There’s no doubting that worldwide, kids are out of work. In the United States alone, the unemployment rate for 15 to 24-year-olds is about 16 percent, nearly twice the national average. In parts of Europe, the figures are much worse, with a whopping 56 percent youth unemployment rate in Spain alone — representing about 900,000 people.
But do these high numbers represent a global labor market crisis that imperils future growth, as the headlines warn? Maybe not. Maybe instead, they’re evidence of a generation of college graduates determined not to settle, which bodes well for our future.
To understand why, it’s worth a quick detour through history. Until the early 20th century, there was no clear concept of “unemployment.” Classical economics emerged in the late 19th century at a time when there was an ample supply of labor to feed the relentless maw of industrial production in both Europe and America. Because there was no social safety net, people worked in order to generate essentials such as food, clothing and shelter. You had to work to survive, and there was always work to be done and need for bodies to do it. Many believed that “unemployment” was only an option for vagrants, who were in turn viewed as immoral.
The Great Depression threw those views into question. Millions found themselves unable to find jobs, even when they wanted to. The Bureau of Labor Statistics began to create an unemployment rate in the 1930s, and with it a definition of what qualified as “the workforce” and of what it meant to be unemployed. A key aspect of the definition was not that you were “out of work” but rather that you were actively looking for a job, yet unable to find one. It pointed to a flaw — either temporary and cyclical, or longer-lasting and structural — with the labor market and, by extension, with the economy as a whole.
Today, the high levels of youth unemployment are viewed primarily as a breakdown in the labor market and a sign of a failing system. That’s why so many call it a “crisis.” But if you start to look at the patterns of youth unemployment, a different set of conclusions is possible.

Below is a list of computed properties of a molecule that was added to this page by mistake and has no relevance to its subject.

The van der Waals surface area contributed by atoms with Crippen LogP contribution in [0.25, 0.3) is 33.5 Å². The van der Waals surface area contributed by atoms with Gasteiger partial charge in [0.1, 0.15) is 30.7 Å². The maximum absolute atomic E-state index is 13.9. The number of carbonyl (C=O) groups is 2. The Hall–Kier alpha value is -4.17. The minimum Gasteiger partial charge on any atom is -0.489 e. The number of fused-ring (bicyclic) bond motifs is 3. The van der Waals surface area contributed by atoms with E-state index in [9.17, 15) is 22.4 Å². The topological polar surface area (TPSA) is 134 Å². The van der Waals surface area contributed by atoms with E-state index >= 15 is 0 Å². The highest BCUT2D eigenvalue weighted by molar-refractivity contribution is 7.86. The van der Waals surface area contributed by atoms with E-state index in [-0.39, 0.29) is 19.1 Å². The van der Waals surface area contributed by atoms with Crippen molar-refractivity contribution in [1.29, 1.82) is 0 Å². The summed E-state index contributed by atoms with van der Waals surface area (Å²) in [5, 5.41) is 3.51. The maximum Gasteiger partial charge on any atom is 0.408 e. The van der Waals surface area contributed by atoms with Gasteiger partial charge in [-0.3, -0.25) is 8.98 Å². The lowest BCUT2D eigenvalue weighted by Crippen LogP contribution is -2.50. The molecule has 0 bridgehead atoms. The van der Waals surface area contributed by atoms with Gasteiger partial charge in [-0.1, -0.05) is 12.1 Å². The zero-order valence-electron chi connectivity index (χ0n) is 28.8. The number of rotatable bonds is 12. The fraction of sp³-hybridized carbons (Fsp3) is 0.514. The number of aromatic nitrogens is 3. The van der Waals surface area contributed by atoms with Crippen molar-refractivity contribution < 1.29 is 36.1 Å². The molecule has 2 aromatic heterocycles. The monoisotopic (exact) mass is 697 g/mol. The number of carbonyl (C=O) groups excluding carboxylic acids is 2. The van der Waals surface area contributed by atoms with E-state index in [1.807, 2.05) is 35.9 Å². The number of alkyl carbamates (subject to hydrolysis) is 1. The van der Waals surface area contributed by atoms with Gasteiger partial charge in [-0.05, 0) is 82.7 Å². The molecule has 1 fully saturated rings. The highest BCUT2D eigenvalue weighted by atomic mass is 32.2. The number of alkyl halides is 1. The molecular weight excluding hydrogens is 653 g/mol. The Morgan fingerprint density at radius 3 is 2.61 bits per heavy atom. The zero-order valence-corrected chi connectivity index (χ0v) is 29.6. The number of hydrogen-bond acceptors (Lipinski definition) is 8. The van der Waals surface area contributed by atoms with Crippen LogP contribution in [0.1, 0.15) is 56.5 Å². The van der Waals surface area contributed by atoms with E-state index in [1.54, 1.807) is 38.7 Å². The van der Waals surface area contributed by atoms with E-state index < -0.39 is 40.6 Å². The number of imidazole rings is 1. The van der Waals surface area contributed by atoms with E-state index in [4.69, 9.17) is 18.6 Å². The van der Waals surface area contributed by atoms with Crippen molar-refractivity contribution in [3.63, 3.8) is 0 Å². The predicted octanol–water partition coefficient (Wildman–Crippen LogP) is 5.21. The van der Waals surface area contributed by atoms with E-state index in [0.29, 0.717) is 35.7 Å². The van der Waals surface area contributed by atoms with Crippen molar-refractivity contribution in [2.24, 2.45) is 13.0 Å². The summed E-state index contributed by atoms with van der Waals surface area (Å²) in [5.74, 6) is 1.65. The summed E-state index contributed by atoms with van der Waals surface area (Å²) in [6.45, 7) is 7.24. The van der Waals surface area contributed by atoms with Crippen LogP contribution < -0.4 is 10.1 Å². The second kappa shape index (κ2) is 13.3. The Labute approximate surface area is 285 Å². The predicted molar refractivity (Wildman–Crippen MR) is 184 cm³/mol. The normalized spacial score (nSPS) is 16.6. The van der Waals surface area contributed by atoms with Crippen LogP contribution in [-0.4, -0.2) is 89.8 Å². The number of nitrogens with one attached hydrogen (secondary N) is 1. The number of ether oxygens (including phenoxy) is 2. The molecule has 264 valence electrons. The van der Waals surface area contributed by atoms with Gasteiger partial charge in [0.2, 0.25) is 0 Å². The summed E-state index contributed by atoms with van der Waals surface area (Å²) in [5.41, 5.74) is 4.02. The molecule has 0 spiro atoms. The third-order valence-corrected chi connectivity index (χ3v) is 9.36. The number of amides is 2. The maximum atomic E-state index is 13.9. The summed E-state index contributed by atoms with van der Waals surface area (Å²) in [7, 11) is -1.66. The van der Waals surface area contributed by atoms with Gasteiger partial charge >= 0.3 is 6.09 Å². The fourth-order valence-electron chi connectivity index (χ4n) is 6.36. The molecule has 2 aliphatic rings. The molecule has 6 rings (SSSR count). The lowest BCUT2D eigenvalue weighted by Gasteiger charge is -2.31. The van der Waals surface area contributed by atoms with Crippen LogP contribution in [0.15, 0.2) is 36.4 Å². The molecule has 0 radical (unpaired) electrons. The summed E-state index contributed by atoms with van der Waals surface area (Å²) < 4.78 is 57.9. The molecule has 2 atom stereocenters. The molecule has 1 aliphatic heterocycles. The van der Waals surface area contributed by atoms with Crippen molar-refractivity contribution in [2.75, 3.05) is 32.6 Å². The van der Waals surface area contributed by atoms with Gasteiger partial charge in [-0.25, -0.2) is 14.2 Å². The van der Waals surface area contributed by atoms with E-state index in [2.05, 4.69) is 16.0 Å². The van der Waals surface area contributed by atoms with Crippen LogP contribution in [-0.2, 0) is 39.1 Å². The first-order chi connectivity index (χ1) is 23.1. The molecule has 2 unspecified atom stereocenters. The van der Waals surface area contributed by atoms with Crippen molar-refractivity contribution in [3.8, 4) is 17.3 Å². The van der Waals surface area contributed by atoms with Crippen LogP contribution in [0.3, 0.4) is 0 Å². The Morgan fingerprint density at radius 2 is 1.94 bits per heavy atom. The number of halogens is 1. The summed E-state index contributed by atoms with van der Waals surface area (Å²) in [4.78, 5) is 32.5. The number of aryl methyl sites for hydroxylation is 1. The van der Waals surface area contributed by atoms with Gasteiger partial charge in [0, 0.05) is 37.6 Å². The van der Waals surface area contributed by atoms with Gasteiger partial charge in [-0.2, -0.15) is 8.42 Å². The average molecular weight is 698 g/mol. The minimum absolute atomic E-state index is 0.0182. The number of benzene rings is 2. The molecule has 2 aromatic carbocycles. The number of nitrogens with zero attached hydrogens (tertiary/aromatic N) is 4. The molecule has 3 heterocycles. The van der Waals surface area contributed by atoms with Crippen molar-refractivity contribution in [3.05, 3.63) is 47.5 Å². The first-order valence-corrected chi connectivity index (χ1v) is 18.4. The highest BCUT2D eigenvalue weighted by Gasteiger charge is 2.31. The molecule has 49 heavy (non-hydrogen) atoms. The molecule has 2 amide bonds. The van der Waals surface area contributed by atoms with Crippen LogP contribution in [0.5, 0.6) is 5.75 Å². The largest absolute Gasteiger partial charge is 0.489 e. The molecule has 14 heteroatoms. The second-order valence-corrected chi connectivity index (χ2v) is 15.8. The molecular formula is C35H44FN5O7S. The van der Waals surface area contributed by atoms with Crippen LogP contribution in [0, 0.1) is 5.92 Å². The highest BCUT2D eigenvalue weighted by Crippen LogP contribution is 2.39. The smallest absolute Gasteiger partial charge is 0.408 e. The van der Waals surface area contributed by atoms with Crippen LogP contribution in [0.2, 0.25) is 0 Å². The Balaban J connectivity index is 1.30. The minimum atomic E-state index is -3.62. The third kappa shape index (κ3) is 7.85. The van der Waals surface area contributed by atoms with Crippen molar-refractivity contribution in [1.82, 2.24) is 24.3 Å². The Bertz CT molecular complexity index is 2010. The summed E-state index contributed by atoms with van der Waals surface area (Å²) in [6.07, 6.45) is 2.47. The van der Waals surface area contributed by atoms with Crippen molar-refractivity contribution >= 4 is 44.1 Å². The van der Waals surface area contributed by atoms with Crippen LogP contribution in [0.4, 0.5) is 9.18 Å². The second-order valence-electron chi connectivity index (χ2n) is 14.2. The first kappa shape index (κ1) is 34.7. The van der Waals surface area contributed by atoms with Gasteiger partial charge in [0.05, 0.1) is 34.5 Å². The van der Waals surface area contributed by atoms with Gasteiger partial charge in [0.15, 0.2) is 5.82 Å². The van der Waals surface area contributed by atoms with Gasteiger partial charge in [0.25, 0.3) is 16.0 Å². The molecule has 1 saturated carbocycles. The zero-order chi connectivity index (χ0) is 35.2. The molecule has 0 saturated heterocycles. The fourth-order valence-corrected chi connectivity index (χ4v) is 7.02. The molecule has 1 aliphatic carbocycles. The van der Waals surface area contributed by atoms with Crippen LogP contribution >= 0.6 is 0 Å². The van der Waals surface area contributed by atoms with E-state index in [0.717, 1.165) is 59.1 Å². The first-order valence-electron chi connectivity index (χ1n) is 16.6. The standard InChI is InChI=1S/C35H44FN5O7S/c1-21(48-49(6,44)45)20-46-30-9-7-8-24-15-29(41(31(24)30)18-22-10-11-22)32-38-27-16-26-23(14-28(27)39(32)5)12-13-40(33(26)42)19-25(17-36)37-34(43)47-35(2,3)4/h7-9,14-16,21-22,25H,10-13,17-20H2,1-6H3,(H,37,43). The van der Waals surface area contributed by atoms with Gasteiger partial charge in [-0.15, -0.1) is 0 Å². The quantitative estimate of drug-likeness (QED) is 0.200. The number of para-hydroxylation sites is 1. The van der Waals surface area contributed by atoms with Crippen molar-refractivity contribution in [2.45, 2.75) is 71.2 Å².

It’s best to start with the unemployment rate among recent college graduates, which attracts the lion’s share of attention. According to a recent Georgetown University study, about 8 percent of recent college graduates are unemployed, and the number is about 10 percent for students majoring in the arts, law, public policy, and most social sciences. The BLS actually says the situation is worse, with the unemployment rate for those under the age of 29 with only a bachelor’s degree above 15 percent for men and around 11 percent for women.
And the true unemployment numbers might actually be higher. For instance, in assessing unemployment among younger people the Bureau of Labor Statistics faces greater challenges in obtaining responses from cell phone users who don’t have land lines. Moreover, many of these recent grads are working in a succession of short-term jobs, which is difficult to classify in employment surveys.
Take a 25-year-old woman I met recently, who left her job to develop an app, work on a live-stream talk show, and write a book. If by some chance the Bureau of Labor Statistics contacted her, she would say that she doesn’t have a job, and hasn’t been looking. She would simply evaporate from the labor force and not be considered unemployed. But are her decisions a symbol of systemic crisis and failure? No.